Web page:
From the Pages of History
Symbolism - Our Rituals
courage in my both hands, I have ventured taking a leaf from the age-old
history of our rich heritage rather than from the usual temporal history
for this column. At the very outset, I must confess that I have little
knowledge or study of our scriptures, mythology or philosophy. Just as a
seeker of truth, what follows is a layman's interpretation of a very
common ritual. I also wish to convey my readiness to correction. If it
comes, it could further may aim of finding as well disseminating the
meaning of rituals to suit the modern mind of the growing generations.
Since my childhood, I have been having birthday pooja and
witnessing the same of other members of my family. On birthdays of the
male-members of the family, the 'Kula Guru' would bring from his home an
artistically made 'Raksha', the wrist-band of red thread, with seven
knots. Even now, the audio cassette that substitutes the 'Guru' directs
the 'Jejman' to tie seven knots on the wrist-band. This 'Raksha' is
reverentially placed in a plate on flower petals. Each of the knot is to
be applied a Tilak. While the Tilak is being applied on each by turns, the
'Guru' recites some mantras dedicating them (knots) to Aswathama, Bali,
Vyas, Hanuman, Kripacharya and Parashurama, in that order. They are seven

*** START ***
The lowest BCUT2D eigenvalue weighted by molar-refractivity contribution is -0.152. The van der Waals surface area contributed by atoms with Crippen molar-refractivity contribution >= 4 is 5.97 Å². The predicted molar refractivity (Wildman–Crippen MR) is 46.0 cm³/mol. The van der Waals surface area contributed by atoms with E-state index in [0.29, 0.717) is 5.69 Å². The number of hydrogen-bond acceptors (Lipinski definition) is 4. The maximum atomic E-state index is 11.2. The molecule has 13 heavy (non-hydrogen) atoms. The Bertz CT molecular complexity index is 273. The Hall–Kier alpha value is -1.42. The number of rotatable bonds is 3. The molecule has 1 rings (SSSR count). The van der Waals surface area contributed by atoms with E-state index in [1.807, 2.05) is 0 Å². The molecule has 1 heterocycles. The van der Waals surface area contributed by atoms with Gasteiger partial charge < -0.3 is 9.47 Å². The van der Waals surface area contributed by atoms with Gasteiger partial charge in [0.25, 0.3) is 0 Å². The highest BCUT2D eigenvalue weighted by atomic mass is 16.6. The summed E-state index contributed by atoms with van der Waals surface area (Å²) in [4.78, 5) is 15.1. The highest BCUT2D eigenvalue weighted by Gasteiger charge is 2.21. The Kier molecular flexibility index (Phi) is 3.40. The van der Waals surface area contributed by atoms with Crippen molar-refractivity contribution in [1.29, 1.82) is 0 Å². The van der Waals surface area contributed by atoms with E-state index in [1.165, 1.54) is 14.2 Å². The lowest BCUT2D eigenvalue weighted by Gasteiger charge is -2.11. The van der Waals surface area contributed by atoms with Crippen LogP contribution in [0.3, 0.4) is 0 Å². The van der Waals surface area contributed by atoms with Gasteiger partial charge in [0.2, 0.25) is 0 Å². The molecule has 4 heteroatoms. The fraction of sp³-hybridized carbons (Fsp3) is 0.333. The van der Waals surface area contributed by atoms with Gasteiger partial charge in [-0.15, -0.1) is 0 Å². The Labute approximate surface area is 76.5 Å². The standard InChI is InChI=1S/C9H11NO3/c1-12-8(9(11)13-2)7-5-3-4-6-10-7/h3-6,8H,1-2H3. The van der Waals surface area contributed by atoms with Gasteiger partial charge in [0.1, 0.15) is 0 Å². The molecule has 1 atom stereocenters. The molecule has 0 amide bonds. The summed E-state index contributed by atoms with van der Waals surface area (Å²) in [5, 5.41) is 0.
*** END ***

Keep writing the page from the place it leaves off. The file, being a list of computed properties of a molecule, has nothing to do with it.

immortals in the Indian (Hindu) tradition.
These seven knots thus personify the seven immortals whom we
worship on our birthdays. It is commonly believed that prayers are offered
so that the subject of the ritual is granted immortality - a long life -
like the seven immortals. To a modern mind, it is often a Wishful Prayer.
And therefore, non-belief. But if the values each symbolises are borne in
mind even during the 'pooja' period year after year and reminded of on the
birthday, celebrations/pooja one attends or is a witness of, perhaps human
conduct would be more sublime.
The values these immortals symbolise, are to be universal and basic
truths which transcend time and space. The related truths or values to
these immortals are derived from their actions in their 'lives'. They,
1) Aswathama, the
Consequence of an Unethical Conduct; 2) Bali - Valour and Charity with
grace; 3) Vyas, the Continuity of erudition; 4) Hanuman, Righteous
Conduct, Selfless Devotion and Courage; 5) Vibhisana, his Conviction in
his ideal of righteousness; 6) Kripacharya, his Impartiality in the
discharge of his duty; 7) Parashurama, his Humility, despite his prowess
There must be some logic in their order. Whatever the logic may be,
let us examine each from a common man's interpretation, implication and
Aswathama had acquired mastery over the ultimate weapon. But he
broke all the established ethical norms when he, along with a group of his
companions, entered by stealth the Camp of Pandavas in their absence and
got a number of men killed. He was caught but not killed. His Crown jewel
- a gem - was prised out of his head. He was condemned to live for ever,
the wound never to heal. He attained immortality, but not an enviable one.
His name is a reminder to the mortals, never to resort to an unethical
conduct however powerful he/she may be.
Every one has the potential to own and practise this truth, only if
he/she wills. Hence perhaps, its pre-eminent position in aforesaid
catalogue of values.